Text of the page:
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The ingredient must be listed on labels starting in 2023.
It may be a while before you see the effects of the FASTER Act. The law gives manufacturers 20 months to make sure any products they’re making that include sesame reflect that on packaging.
Starting on January 1, 2023, if food contains sesame, you should see it indicated on the label.
In the meantime, if you or someone in your family is allergic, look for ingredients that could be sesame-based, like tahini, sesamol and gomasio, according to Food Allergy Research & Education, a nonprofit organization in McLean, Va. And continue to keep an eye out for “spices” and “natural flavors,” which could include sesame.
It also helps to be aware of the types of foods that tend to include sesame, like falafel, hummus and certain rices. And sesame oil is a common ingredient in Asian cuisine. But keep in mind that sesame can also be found in chips, cereals, snack bars and a variety of other foods.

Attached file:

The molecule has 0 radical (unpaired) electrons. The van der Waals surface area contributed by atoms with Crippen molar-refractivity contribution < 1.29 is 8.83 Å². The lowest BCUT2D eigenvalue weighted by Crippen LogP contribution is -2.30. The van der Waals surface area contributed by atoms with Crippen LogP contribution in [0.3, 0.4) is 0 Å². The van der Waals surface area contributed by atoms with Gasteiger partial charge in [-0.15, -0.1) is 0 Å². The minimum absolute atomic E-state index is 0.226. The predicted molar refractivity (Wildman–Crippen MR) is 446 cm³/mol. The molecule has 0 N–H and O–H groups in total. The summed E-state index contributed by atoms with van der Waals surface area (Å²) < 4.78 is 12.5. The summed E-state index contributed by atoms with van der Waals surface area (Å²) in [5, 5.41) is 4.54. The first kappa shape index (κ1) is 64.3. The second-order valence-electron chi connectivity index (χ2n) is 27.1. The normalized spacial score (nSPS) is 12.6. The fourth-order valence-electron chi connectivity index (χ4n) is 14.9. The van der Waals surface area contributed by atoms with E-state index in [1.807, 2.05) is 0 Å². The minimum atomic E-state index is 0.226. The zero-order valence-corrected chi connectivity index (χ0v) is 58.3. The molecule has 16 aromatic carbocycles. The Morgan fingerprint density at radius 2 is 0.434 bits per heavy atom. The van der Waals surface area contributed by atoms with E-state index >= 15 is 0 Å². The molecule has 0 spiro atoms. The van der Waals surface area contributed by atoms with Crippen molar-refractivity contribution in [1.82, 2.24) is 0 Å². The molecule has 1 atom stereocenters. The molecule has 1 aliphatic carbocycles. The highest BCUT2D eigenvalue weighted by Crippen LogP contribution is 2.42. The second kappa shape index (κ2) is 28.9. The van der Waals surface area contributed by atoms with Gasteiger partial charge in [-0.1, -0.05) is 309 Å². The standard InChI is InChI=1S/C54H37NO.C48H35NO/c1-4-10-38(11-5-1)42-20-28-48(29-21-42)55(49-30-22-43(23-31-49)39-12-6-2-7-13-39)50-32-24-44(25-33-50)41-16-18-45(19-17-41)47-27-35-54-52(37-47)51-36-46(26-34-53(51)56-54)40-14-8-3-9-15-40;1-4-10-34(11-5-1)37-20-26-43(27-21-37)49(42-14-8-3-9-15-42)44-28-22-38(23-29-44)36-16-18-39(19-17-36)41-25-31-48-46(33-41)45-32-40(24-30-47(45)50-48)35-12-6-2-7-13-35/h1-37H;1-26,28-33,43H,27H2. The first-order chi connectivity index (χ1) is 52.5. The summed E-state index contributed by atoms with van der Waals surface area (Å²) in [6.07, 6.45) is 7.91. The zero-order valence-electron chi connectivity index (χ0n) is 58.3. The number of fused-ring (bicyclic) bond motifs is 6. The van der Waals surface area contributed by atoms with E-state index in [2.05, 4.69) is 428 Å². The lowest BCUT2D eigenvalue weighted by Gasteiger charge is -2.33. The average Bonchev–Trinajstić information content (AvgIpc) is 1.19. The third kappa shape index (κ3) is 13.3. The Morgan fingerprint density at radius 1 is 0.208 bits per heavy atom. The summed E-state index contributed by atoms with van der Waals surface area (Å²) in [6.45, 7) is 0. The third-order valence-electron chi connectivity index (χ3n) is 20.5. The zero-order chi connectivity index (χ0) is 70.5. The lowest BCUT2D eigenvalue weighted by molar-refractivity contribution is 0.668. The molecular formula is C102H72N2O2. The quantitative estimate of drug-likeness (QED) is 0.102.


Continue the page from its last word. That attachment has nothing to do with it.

The good news is that some companies, such as General Mills and Hershey’s, already include sesame on labels when it’s used as an ingredient.
It’s welcome news for over a million Americans.
The new law brings a sense of reassurance to people dealing with a sesame allergy. In the United States, that’s about 1.1 million children and adults, according to a 2019 study published in the journal JAMA Network Open. The study found that less than one quarter of 1 percent of children and adults were estimated to have sesame allergy.
Still, Lauren E. Krigbaum is among the parents who is breathing a sigh of relief. Ms. Krigbaum’s 2-year-old daughter has five different food allergies, including sesame. But until now, sesame had been the only one of her daughter’s allergies that wasn’t part of the federal labeling law.
“When you have a child with food allergies, your life kind of centers around food,” said Ms. Krigbaum, a financial aid counselor in Boise, Idaho. “So being able to take a stress out of that is going to be huge.”